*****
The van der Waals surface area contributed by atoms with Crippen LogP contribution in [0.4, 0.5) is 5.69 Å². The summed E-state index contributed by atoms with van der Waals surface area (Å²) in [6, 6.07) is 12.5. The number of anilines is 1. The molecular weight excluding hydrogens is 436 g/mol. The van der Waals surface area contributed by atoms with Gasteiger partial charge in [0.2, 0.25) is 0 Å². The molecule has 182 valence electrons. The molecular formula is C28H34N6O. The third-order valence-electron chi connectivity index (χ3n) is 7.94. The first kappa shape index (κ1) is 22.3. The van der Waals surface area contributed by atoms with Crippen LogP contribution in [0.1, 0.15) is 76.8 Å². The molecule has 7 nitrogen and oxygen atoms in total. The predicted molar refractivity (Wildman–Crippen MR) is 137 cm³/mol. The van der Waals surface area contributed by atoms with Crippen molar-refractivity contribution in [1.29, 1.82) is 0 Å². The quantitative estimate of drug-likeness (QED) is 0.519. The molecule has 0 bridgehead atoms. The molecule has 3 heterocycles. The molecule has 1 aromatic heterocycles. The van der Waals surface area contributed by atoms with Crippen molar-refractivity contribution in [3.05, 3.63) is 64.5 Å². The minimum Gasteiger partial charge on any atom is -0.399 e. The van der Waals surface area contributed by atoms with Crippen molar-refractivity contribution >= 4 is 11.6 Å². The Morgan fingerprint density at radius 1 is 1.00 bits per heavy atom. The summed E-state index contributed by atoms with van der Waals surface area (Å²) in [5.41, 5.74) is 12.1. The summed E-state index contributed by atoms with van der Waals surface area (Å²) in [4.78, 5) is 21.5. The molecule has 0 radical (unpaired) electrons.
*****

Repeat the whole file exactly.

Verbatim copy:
The van der Waals surface area contributed by atoms with Crippen LogP contribution in [0.4, 0.5) is 5.69 Å². The summed E-state index contributed by atoms with van der Waals surface area (Å²) in [6, 6.07) is 12.5. The number of anilines is 1. The molecular weight excluding hydrogens is 436 g/mol. The van der Waals surface area contributed by atoms with Gasteiger partial charge in [0.2, 0.25) is 0 Å². The molecule has 182 valence electrons. The molecular formula is C28H34N6O. The third-order valence-electron chi connectivity index (χ3n) is 7.94. The first kappa shape index (κ1) is 22.3. The van der Waals surface area contributed by atoms with Crippen LogP contribution in [0.1, 0.15) is 76.8 Å². The molecule has 7 nitrogen and oxygen atoms in total. The predicted molar refractivity (Wildman–Crippen MR) is 137 cm³/mol. The van der Waals surface area contributed by atoms with Crippen molar-refractivity contribution in [1.29, 1.82) is 0 Å². The quantitative estimate of drug-likeness (QED) is 0.519. The molecule has 0 bridgehead atoms. The molecule has 3 heterocycles. The molecule has 1 aromatic heterocycles. The van der Waals surface area contributed by atoms with Crippen molar-refractivity contribution in [3.05, 3.63) is 64.5 Å². The minimum Gasteiger partial charge on any atom is -0.399 e. The van der Waals surface area contributed by atoms with Crippen molar-refractivity contribution >= 4 is 11.6 Å². The Morgan fingerprint density at radius 1 is 1.00 bits per heavy atom. The summed E-state index contributed by atoms with van der Waals surface area (Å²) in [5.41, 5.74) is 12.1. The summed E-state index contributed by atoms with van der Waals surface area (Å²) in [4.78, 5) is 21.5. The molecule has 0 radical (unpaired) electrons.